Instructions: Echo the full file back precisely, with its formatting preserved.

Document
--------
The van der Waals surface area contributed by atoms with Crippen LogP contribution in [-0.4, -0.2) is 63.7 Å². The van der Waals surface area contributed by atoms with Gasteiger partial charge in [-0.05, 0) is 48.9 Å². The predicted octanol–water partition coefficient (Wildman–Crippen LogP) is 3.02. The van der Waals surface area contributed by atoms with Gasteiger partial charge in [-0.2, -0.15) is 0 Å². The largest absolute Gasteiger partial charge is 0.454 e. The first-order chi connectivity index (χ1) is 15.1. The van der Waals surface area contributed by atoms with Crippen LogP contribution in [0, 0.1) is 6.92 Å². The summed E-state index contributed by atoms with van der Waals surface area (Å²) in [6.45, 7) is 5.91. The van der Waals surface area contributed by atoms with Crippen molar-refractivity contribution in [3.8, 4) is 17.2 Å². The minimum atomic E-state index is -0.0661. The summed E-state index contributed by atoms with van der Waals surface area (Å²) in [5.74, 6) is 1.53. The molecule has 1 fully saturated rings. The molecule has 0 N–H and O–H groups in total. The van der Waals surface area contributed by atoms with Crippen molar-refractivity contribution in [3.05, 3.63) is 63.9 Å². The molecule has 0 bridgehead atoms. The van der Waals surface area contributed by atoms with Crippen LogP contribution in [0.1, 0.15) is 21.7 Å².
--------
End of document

The van der Waals surface area contributed by atoms with Crippen LogP contribution in [-0.4, -0.2) is 63.7 Å². The van der Waals surface area contributed by atoms with Gasteiger partial charge in [-0.05, 0) is 48.9 Å². The predicted octanol–water partition coefficient (Wildman–Crippen LogP) is 3.02. The van der Waals surface area contributed by atoms with Gasteiger partial charge in [-0.2, -0.15) is 0 Å². The largest absolute Gasteiger partial charge is 0.454 e. The first-order chi connectivity index (χ1) is 15.1. The van der Waals surface area contributed by atoms with Crippen LogP contribution in [0, 0.1) is 6.92 Å². The summed E-state index contributed by atoms with van der Waals surface area (Å²) in [6.45, 7) is 5.91. The van der Waals surface area contributed by atoms with Crippen molar-refractivity contribution in [3.8, 4) is 17.2 Å². The minimum atomic E-state index is -0.0661. The summed E-state index contributed by atoms with van der Waals surface area (Å²) in [5.74, 6) is 1.53. The molecule has 1 fully saturated rings. The molecule has 0 N–H and O–H groups in total. The van der Waals surface area contributed by atoms with Crippen molar-refractivity contribution in [3.05, 3.63) is 63.9 Å². The molecule has 0 bridgehead atoms. The van der Waals surface area contributed by atoms with Crippen LogP contribution in [0.1, 0.15) is 21.7 Å².